As previously stated Umaxx® and Uflexx® contain both a nitrification and urease inhibitor. Alzon® Neo N is a dual inhibited nitrogen having an analysis of 46-0-0 and giving extended longevities of up to 10 weeks.
- It is highly soluble;
- Can be used as a granular application or by simply dissolving in a spray tank at rates down to 25Kg/Ha;
- The fertilizer does not contain a coating and instead the entire granule is impregnated with the inhibitors meaning that the actives cannot be ‘rubbed’ off.
- The resulting improvement in nitrogen use efficiency enables application rates to be cut without affecting turf growth.
- Has no residues left in the tank when used as a soluble and lastly
- The nitrification inhibitor in Alzon® neo-N reduces nitrate leaching by up to 50 % which means better value for your dollar.
Liquid fertilizers provide a much quicker response from your grass as a consequence of the nutrients being immediately available by being absorbed through the roots or leaves. Use these:
- When turf may not be growing at its maximum level such as in the middle of summer as at this time foliar uptake is pretty efficient;
- Before warm-season turf heading into dormancy and lastly
- If you want to avoid mower pick up on closely mown turf.
Their main drawback is that they do not have any longevity, although some slow-release liquids do overcome this issue. Bear in mind that you can achieve excellent results by combining both liquid and granular products as the results gained in combination are superior to relying on one method exclusively.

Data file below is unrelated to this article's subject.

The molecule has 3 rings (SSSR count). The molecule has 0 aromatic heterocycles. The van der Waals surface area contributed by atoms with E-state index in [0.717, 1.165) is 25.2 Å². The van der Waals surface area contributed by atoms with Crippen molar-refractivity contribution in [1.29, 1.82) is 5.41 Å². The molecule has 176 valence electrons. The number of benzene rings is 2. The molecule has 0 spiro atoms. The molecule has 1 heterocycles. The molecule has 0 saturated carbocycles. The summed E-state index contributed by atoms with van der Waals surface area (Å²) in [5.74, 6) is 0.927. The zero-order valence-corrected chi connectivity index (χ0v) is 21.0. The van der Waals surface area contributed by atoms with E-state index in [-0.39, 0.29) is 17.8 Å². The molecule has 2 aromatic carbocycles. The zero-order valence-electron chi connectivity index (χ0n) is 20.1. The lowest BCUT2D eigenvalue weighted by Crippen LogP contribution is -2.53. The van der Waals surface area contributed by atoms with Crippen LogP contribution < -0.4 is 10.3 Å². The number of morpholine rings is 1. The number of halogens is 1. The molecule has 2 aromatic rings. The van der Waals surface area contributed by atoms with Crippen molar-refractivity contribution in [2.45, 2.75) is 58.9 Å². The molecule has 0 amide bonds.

Slow-release Liquid turf fertilizer.
As previously mentioned there are now several slow-release liquids on the market sold under a variety of trade names such as Fertech®, Sirflor®, and Nitrosert®. All of these make claims such as:
- Longevities of up to six to eight weeks;
- Low burn potential and finally
- A high tank degree of tank compatibility.
Slow-release liquid nitrogen can be applied as a concentrated spray application on turfgrass and can also be used as the nitrogen source in mixed NPK fertilizers.
Both poultry manure and products manufactured from bio-waste offer low-cost alternatives to synthetic fertilizers, despite having issues with odour and potentially containing weed seeds. The salt index can also be an issue as a consequence of bulking up broiler chickens as during this process they are fed a high salt diet so they drink more water and put on weight faster. This subsequently passes into their droppings.
A major problem with natural organic fertilizers is that they can be highly variable and consequently release rates will vary. Organics are characterized by having relatively low nitrogen contents which are usually below 3% percent and almost all contain phosphorus. Their release is controlled by micro-organisms, which in turn are controlled by temperature and soil moisture.
Finally, products such as Dynamic Lifter®, Neutrog®, Terra firma®, and Queensland Organics® are all composed of pelletized manure and then either heat-treated or composted to remove excess moisture. The degree of composting will subsequently affect the amount of weed seed and moisture content of the final product, with final moisture levels varying from 8–16%.
Jerry Spencer wrote the Nutrition of Sports Turf in Australia.
What are the benefits of fertilizing turf?
The primary goal of the turf manager is to provide a healthy, stress-tolerant turf that can withstand a high level of wear, however, to subsequently achieve this, selecting the correct fertilizer regime is important as this has a major influence on turf health. Too much nitrogen and the turf can become extremely prone to disease and have a low tolerance to wear while too little nitrogen and recovery and growth are limited.